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Out of dire necessity, Cuba’s farmers created a model of social networking

Out of dire necessity, Cuba’s farmers created a model of social networking
OCTOBER 11, 2015

AS I read John Wihbey’s article on the search for secrets of social
networking in Honduras (“Mapping a real social network,” Ideas, Oct. 4),
I wondered whether Yale’s social scientists undertaking the research are
familiar with Latin America’s remarkable farmer-to-farmer movement.
Peasant farmers throughout Latin America have established sophisticated
peer-to-peer networks that have effectively advanced the development of
sustainable farming practices over the past 30 years.

While this movement originated in Mexico and Central America, Cuba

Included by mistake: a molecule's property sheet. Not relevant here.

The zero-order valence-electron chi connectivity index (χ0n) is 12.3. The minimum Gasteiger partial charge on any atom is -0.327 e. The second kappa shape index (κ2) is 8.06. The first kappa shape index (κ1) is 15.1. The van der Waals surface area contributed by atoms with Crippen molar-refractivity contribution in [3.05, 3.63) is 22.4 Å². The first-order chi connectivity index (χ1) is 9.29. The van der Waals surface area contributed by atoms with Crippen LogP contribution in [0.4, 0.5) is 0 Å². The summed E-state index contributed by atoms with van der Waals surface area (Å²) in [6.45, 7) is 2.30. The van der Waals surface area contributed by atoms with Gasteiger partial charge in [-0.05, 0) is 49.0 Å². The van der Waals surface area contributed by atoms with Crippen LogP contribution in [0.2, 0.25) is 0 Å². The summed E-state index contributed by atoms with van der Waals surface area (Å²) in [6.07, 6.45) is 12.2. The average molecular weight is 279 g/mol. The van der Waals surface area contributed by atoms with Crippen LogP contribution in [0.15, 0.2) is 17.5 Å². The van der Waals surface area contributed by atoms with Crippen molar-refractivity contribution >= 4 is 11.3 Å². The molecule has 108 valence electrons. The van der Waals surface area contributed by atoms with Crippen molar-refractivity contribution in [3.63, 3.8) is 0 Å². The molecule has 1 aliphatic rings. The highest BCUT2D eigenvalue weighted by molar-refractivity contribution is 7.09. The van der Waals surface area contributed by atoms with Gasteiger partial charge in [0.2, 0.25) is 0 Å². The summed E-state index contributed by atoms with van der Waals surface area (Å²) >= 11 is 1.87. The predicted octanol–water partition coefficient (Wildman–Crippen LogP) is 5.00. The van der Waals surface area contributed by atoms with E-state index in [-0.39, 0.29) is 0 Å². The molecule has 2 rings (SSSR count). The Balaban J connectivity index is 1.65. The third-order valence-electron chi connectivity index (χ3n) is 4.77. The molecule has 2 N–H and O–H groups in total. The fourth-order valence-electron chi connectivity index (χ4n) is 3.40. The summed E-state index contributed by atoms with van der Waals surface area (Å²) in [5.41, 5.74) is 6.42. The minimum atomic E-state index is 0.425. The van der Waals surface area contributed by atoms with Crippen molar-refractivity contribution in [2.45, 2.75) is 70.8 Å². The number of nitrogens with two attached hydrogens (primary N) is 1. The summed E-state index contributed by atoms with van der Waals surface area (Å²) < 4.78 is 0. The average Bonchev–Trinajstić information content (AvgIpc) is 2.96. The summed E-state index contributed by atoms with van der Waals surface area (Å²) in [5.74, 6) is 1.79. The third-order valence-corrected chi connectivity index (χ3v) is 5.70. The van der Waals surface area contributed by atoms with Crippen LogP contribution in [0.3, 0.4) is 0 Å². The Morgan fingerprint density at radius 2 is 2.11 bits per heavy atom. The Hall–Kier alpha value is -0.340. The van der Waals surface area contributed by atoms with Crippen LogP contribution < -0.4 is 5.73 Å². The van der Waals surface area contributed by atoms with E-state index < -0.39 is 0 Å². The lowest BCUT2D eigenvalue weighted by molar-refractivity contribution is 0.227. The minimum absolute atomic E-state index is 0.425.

created, out of dire necessity, what is arguably the most extraordinary
farmer-to-farmer model in the world. Faced with a starving population
following the collapse of the Soviet bloc in 1991, and with the loss of
access to chemical fertilizers, pesticides, and petroleum, the Cuban
government made land available to anyone willing to grow food. Cuba’s
rural and urban farmers met this life-or-death challenge by organizing a
national network, supporting and sharing the results of on-farm research
in chemical-free farming. The agroecology system they developed is a
model for the world.

Greg Watson


The writer runs the Cuba-US Agroecology Network at the Schumacher Center
for a New Economics in Great Barrington. He is a former commissioner of
the Massachusetts Department of Agriculture.

Source: Faced with starving population, Cuba’s farmers created a model
of social networking – The Boston Globe –

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